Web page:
The importance of both fibroblasts and keratinocytes in a bilayered living cellular construct used in wound healing

Wound Repair Regen. Mar-Apr 2014;22(2):246-55. doi: 10.1111/wrr.12154.


Cross talk between fibroblasts and keratinocytes, which maintains skin homeostasis, is disrupted in chronic wounds. For venous leg ulcers and diabetic foot ulcers, a bilayered living cellular construct (BLCC), containing both fibroblasts and keratinocytes that participate in cross talk, is a safe and effective product in healing chronic wounds. To show the importance of both cell types in BLCC, constructs were generated containing only fibroblasts or only keratinocytes and compared directly to BLCC via histology, mechanical testing, gene/protein analysis, and angiogenesis assays. BLCC contained a fully differentiated epithelium and showed greater tensile strength compared with one-cell-type constructs, most likely due to formation of intact basement membrane and well-established stratum corneum in BLCC. Furthermore, expression of important wound healing genes, cytokines, and growth factors was modulated by the cells in BLCC compared with constructs containing only one cell type. Finally, conditioned medium from BLCC promoted greater endothelial network formation compared with media from one-cell-type constructs. Overall, this study characterized a commercially available wound healing product and showed that the presence of both fibroblasts and keratinocytes in BLCC contributed to epithelial stratification, greater tensile strength, modulation of cytokine and growth factor expression, and increased angiogenic properties compared with constructs containing fibroblasts or keratinocytes alone.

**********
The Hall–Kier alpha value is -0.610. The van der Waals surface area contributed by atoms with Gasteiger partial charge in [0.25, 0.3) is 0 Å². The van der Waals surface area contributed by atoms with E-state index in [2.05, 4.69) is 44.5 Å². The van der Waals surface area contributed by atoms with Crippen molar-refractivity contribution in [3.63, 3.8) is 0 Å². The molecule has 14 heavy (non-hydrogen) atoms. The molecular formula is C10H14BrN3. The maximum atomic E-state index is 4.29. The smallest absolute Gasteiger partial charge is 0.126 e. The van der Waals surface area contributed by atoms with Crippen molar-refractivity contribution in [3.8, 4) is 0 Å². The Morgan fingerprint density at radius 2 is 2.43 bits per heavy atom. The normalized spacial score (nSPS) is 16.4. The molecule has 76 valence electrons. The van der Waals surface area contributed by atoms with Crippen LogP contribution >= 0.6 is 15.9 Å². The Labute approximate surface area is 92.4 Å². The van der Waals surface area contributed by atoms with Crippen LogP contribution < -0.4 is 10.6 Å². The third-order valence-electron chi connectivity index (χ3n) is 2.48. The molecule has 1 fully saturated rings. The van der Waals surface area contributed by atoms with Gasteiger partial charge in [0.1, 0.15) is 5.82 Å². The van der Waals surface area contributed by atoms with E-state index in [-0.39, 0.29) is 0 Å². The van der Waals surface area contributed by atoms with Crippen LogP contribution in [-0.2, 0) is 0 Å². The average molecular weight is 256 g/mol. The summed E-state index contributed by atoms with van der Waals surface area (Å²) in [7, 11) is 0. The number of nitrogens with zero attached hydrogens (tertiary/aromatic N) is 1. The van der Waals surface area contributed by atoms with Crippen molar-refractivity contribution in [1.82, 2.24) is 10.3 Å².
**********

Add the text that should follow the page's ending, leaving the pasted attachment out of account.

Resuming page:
Publication types

  • Research Support, Non-U.S. Gov't

MeSH terms

  • Basement Membrane
  • Cells, Cultured
  • Culture Media
  • Epidermal Cells*
  • Female
  • Fibroblasts / metabolism*
  • Humans
  • Keratinocytes / metabolism*
  • Male
  • Skin, Artificial
  • Structure-Activity Relationship
  • Varicose Ulcer / immunology
  • Varicose Ulcer / pathology*
  • Wound Healing*


  • Culture Media